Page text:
PFA says players must share financial burden during coronavirus pandemic

premier league

The Professional Footballers’ Association agrees that players must share the financial burden during the coronavirus pandemic. This is the case after Health Secretary Matt Hancock urged Premier League stars to take a pay cut.

Premier League and League Two clubs have already placed non-playing staff on furlough leave under the coronavirus job retention scheme of the government. However, there is increased pressure on players to accept wage cuts or deferrals.

The players’ union disclosed in a statement: “We fully accept that players will have to be flexible and share the financial burden of the COVID-19 outbreak to secure the long-term future of their club and indeed the wider game.

“Our advice going out to players at this point reflects that expectation.”

Meanwhile, Bournemouth manager Eddie Howe and Brighton manager Graham Potter have agreed to wage cuts in the last two days, including other senior staff at the aforementioned clubs. Players and management staff as Championship leaders Leeds have also agreed to defer wages.

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The statement added: “We are aware of the public sentiment that the players should pay non-playing staff’s salaries. However, our current position is that – as businesses – if clubs can afford to pay their players and staff, they should.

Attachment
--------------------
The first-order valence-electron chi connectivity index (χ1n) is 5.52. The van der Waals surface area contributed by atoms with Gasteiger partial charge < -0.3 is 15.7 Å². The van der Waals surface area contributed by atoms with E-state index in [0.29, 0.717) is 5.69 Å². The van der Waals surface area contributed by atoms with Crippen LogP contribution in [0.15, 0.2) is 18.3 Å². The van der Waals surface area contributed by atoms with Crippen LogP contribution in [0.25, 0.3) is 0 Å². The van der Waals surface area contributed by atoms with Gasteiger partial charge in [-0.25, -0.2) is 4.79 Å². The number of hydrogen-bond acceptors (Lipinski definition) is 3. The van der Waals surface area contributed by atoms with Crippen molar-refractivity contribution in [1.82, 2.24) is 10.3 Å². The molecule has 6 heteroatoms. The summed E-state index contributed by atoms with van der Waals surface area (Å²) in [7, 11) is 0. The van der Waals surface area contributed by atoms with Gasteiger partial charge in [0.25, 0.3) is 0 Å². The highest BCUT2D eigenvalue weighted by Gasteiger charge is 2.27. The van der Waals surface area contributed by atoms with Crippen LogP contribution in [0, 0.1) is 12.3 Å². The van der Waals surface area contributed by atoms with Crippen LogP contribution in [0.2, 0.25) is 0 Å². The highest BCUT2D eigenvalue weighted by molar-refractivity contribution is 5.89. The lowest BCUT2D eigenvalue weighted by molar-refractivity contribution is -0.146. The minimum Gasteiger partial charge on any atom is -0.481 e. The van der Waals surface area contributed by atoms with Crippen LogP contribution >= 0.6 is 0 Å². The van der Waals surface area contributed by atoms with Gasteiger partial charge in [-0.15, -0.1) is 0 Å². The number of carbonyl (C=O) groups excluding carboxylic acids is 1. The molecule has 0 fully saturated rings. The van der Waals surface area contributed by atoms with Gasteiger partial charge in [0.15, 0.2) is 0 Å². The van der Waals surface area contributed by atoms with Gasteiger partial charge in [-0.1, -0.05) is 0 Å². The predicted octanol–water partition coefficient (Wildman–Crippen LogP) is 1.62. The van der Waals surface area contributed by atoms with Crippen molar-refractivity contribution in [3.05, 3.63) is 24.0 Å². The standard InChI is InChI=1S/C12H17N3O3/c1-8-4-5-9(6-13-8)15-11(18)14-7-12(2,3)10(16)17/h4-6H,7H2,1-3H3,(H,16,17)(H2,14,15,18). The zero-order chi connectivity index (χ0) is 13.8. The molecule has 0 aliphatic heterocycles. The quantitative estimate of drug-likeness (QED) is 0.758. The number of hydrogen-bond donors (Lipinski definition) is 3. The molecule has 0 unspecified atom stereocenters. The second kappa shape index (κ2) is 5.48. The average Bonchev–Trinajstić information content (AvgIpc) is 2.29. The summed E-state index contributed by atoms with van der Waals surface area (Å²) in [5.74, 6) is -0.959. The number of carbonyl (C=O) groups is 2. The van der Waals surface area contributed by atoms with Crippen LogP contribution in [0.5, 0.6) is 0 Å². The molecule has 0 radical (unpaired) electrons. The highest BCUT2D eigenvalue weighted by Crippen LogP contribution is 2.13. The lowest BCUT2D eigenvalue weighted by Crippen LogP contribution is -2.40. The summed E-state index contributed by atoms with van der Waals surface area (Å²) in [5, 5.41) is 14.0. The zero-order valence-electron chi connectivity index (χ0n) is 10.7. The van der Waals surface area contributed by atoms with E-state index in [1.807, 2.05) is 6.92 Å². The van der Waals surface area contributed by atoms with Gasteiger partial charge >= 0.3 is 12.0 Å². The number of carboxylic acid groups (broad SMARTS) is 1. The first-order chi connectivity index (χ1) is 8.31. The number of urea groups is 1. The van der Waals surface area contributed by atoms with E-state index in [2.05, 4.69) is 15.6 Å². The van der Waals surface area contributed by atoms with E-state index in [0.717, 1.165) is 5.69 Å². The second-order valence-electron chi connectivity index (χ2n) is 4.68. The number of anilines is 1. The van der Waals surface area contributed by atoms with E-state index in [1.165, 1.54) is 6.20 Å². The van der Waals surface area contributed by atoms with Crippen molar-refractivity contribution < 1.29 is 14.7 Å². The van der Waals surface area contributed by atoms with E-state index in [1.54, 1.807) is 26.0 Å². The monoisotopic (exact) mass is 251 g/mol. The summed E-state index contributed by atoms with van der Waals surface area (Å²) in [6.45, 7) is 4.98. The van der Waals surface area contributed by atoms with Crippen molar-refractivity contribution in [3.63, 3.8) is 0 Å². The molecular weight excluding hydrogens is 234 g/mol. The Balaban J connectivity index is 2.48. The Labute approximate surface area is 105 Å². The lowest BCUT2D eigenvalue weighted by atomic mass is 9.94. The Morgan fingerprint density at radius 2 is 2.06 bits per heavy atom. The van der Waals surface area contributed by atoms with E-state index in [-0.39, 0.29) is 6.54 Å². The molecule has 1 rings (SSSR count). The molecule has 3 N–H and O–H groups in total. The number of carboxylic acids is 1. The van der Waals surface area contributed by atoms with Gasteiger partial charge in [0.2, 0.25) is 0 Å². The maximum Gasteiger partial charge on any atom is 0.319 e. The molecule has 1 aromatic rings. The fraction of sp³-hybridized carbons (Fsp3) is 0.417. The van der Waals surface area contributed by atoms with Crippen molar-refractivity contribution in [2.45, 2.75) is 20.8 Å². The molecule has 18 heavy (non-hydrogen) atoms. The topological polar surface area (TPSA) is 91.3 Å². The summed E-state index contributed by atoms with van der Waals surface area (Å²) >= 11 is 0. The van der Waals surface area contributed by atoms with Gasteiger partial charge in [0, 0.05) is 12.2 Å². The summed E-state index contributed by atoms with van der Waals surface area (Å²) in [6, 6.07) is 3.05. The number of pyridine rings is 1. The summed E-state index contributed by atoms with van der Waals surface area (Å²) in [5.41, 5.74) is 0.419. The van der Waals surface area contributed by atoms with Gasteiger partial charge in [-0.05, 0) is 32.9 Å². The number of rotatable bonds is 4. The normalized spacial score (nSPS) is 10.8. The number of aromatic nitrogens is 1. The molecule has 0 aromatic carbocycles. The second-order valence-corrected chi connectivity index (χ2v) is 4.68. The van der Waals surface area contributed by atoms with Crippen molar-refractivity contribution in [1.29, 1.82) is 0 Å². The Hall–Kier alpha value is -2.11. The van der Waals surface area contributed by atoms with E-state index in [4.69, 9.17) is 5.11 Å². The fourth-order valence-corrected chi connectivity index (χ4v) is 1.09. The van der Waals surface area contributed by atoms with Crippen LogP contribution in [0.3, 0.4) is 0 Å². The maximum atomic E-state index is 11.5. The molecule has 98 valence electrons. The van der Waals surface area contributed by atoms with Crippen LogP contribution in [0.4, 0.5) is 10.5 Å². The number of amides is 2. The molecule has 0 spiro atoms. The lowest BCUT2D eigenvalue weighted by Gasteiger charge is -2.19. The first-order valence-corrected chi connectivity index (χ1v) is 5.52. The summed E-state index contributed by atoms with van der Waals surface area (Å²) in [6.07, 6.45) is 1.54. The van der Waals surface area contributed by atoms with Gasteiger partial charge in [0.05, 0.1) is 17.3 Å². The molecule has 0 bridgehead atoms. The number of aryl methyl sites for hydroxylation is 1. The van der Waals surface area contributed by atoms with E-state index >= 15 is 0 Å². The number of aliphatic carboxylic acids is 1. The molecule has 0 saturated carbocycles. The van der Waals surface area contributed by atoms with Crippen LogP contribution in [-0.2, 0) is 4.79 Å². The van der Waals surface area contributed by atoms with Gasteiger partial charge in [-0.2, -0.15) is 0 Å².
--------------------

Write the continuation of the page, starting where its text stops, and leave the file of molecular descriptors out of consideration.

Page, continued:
“The players we have spoken to recognise that the non-playing staff are a vital part of their club and they do not want to see club staff furloughed unfairly.

“Any use of the government’s support schemes without genuine financial need is detrimental to the wider society.”

Former Manchester United defender Gary Neville took to Twitter to scold Hancock for his remarks: “I wish I was a player for 10 more mins. The PL players are more than likely working on a proposal to help clubs, communities and The NHS.

“It takes longer than 2 weeks to put together. Matt Hancock calling them out when he can’t get tests in place for NHS staff is a f@@@@@g cheek!”

Regardless, Premier League clubs will gather via a conference call for a shareholders’ meeting on Friday. They’re expected to receive a briefing on discussions between the league, the English Football League and the PFA.

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